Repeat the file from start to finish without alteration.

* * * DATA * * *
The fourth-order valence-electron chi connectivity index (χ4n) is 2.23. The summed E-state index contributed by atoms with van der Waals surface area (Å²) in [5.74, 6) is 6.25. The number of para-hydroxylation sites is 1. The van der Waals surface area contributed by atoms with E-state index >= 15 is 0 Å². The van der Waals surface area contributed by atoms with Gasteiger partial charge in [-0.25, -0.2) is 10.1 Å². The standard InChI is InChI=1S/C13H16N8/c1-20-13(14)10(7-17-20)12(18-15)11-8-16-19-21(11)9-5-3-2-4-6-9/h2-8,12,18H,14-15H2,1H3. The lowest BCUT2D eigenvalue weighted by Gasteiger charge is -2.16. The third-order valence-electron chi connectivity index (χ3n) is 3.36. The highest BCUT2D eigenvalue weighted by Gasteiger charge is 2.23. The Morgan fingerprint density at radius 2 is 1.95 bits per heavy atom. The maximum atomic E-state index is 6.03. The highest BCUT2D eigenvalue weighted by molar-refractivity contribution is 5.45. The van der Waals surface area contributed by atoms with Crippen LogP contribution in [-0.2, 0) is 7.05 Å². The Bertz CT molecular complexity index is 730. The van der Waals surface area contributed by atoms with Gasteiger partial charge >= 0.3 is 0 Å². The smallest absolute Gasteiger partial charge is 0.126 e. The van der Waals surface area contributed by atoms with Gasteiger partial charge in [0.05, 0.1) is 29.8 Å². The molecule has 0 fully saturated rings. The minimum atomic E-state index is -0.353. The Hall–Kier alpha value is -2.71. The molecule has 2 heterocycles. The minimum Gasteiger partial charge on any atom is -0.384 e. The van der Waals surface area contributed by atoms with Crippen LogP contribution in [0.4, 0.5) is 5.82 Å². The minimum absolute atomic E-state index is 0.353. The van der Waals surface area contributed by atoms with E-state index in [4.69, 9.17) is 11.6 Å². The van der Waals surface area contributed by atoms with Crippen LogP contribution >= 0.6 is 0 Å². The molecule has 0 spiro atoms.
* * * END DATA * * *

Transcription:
The fourth-order valence-electron chi connectivity index (χ4n) is 2.23. The summed E-state index contributed by atoms with van der Waals surface area (Å²) in [5.74, 6) is 6.25. The number of para-hydroxylation sites is 1. The van der Waals surface area contributed by atoms with E-state index >= 15 is 0 Å². The van der Waals surface area contributed by atoms with Gasteiger partial charge in [-0.25, -0.2) is 10.1 Å². The standard InChI is InChI=1S/C13H16N8/c1-20-13(14)10(7-17-20)12(18-15)11-8-16-19-21(11)9-5-3-2-4-6-9/h2-8,12,18H,14-15H2,1H3. The lowest BCUT2D eigenvalue weighted by Gasteiger charge is -2.16. The third-order valence-electron chi connectivity index (χ3n) is 3.36. The highest BCUT2D eigenvalue weighted by Gasteiger charge is 2.23. The Morgan fingerprint density at radius 2 is 1.95 bits per heavy atom. The maximum atomic E-state index is 6.03. The highest BCUT2D eigenvalue weighted by molar-refractivity contribution is 5.45. The van der Waals surface area contributed by atoms with Crippen LogP contribution in [-0.2, 0) is 7.05 Å². The Bertz CT molecular complexity index is 730. The van der Waals surface area contributed by atoms with Gasteiger partial charge >= 0.3 is 0 Å². The smallest absolute Gasteiger partial charge is 0.126 e. The van der Waals surface area contributed by atoms with Gasteiger partial charge in [0.05, 0.1) is 29.8 Å². The molecule has 0 fully saturated rings. The minimum atomic E-state index is -0.353. The Hall–Kier alpha value is -2.71. The molecule has 2 heterocycles. The minimum Gasteiger partial charge on any atom is -0.384 e. The van der Waals surface area contributed by atoms with Crippen LogP contribution in [0.4, 0.5) is 5.82 Å². The minimum absolute atomic E-state index is 0.353. The van der Waals surface area contributed by atoms with E-state index in [4.69, 9.17) is 11.6 Å². The van der Waals surface area contributed by atoms with Crippen LogP contribution >= 0.6 is 0 Å². The molecule has 0 spiro atoms.